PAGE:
There is no fixing that comp. You will have to start over and use a different technique.  

 

The right way to motion stabilize that comp is to start by analyzing the motion in the shot. Here's how to go about accurately analyzing the shot before you do any tracking. Start with these 4 steps.

  1. Trim the shot so that you are only working with the frames that will end up in the final edit
  2. Create a new comp from the footage and name the comp Main or Master
  3. Use the pen tool to add a straight path to the comp that can check the size of something or the distance between two things in the background
  4. Use the Pan Behind/Anchor Point tool (y) with snapping turned on to position the anchor point on the far left end of the path you just created

 

Now you have a reference. It's time to check the distance between the two objects in the background. There are some terrible jumps in that footage so this may take a while. When tracking I always open up Preferences/Display and select No Motion for keyframes. It make it a lot easier to check and adjust the trackers. You're going to have to spend some time. You have a 16 minute shot that is going to be difficult to track all the way through. 

 

When you get the shot tracked and verified just apply it to the footage. Back in the main comp add a Master Null, parent the null and your Size Check line to the null, put a bright solid at the bottom of the comp and set it as a guide layer to make it easier to see when you have the frame filled, then adjust the position and scale of the master null to fill the frame. I was able to get the first few seconds stabilzed and fix the frame by scaling up only 110% and adjusting the position just a bit. 

 

There is some distortion here and there, but this much of your shot only took about me about 10 minutes to do. I've sped up playback and left the size check layer visible to help verify the stabilization.

ScreenFlow.gif

You can fix the few badly distorted frames by nesting this comp in another comp, then splitting the layer where the distortion is at is worst and use something like Mesh Warp to try and fix the three or four bad frames. That's going to take some real fiddling, but it can be done. You might also be able to fix those few distorted frames with multiple adjustment layers with Mesh Warp applied if they are trimmed to just the distorted frames. 

 

Here's the project for you to keep working on.  You can just continue the track and make the necessary adjustments.

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Explorer ,
Mar 16, 2021 Mar 16, 2021

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I can't thank you enough for that advise Rick. I can now see what you meant by the enthusiasts not knowing what they're doing. I'm working fulltime and have offered to help with the footgae in my spare time (hopefully I'll get some of this tommorrow). I'll work through the video then with the guidance you've given me.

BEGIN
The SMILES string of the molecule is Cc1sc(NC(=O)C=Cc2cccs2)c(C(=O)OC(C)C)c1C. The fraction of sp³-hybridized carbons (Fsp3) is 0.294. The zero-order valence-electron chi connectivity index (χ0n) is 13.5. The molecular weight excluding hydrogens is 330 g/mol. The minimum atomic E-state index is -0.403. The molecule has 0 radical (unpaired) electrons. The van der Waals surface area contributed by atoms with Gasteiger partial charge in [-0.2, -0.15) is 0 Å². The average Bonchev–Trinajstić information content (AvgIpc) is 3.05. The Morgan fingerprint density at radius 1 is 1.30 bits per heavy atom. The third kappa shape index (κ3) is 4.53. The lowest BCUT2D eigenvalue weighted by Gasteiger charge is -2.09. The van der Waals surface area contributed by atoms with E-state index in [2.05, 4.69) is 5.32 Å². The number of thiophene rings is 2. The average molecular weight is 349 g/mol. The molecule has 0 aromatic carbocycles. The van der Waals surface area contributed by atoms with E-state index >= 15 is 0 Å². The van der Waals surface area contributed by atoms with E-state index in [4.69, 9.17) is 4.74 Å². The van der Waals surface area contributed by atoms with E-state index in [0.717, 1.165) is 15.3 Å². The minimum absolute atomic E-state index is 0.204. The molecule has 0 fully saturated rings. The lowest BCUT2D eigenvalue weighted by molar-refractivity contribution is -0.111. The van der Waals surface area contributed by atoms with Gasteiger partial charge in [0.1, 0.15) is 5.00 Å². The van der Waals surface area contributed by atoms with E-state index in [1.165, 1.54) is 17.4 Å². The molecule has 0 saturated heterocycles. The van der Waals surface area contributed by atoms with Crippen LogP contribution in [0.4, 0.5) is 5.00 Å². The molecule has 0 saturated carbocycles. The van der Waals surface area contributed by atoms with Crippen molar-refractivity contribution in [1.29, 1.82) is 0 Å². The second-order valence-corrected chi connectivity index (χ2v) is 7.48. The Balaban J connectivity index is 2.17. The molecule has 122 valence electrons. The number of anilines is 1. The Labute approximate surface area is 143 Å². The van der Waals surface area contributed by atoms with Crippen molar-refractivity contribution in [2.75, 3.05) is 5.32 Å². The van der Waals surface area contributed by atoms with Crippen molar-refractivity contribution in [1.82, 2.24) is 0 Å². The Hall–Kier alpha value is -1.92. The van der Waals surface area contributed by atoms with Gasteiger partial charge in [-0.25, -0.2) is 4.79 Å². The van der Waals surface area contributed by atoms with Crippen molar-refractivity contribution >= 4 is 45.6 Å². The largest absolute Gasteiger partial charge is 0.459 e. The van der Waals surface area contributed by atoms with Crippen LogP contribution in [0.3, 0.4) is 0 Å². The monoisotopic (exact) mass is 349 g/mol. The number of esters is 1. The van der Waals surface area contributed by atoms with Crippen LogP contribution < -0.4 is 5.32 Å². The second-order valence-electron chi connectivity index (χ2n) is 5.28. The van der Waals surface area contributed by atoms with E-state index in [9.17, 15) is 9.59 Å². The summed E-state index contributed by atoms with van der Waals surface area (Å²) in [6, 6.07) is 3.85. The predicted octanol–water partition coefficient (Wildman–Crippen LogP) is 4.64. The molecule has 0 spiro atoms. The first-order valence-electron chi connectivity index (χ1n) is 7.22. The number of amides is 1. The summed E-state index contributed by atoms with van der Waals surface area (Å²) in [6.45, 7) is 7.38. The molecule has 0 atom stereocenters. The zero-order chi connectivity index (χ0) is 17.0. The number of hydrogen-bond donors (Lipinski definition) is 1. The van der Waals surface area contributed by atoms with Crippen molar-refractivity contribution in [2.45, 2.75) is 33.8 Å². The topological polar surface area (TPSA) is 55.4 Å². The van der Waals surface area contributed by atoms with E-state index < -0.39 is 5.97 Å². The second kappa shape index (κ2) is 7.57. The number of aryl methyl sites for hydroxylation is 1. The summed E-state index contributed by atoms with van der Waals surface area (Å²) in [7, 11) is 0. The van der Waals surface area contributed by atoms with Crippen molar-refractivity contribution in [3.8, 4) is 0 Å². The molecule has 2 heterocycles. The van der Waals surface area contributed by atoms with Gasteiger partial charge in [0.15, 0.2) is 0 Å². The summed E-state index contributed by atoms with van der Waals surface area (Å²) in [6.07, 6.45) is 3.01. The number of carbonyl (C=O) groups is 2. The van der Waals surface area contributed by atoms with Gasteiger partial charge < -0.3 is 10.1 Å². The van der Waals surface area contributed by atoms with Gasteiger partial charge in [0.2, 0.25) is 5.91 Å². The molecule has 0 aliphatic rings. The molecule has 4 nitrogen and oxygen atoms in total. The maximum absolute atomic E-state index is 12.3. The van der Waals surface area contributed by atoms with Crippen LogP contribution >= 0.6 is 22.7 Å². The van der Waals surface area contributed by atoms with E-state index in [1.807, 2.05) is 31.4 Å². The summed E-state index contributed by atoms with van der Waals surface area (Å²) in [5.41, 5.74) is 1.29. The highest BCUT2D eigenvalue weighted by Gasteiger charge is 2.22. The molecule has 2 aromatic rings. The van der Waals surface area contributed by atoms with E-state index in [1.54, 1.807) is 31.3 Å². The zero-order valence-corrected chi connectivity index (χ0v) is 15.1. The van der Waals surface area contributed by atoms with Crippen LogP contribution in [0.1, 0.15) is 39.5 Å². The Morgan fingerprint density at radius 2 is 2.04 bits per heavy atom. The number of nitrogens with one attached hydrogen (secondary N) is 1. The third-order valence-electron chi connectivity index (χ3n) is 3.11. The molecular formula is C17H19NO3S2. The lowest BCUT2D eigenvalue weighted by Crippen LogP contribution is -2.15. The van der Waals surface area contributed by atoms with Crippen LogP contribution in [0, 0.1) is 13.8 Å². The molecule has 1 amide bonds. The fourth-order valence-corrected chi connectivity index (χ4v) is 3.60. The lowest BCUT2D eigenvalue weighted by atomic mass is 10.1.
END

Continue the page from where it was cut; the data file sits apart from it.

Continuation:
Again, thank you so much for your help!

Have a wonderful evening,

Rebecca

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Explorer ,
Mar 17, 2021 Mar 17, 2021

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Hi Rick, I've spent a fair while trying to get my head around the method you outlined and I'm getting confused and have a few queries. Please could you help me undersatnd further?

 

I understand the principle of using the straight line between two objects to check how those elements are moving in relation to the line but I don't understand where moving the anchor point comes in to the process?

 

Did you manually adjust the keyframes to stabilize?

 

What are the functions of the two sets of Track points on the video layer?

 

Sorry Rick, I have tried to get my head around this but I really could do with a little more help please.

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Adobe Community Professional ,
Mar 17, 2021 Mar 17, 2021

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1. You move the anchor point to the end of the reference line so you can easily rotate it to line it up with the features you are checking before you track the shot.

 

2. You do not manually adjust the keyframes. You observe the tracking progress and when the track points slip you stop the track, back up a few frames, step through the frames one at a time, and adjust the position of the feature tracker and if necessary, the attach point. There are a few good tutorials on using the After Effects tracker in the User Guide. When the track is perfect you apply the track to the footage. Take a look at the sample comp and you'll see how I did everything. 

 

3. When you select scale and rotation in the tracker panel you get two trackers so you can track two different feature regions. Just tracking one feature is pretty useless if you want to motion stabilize a shot.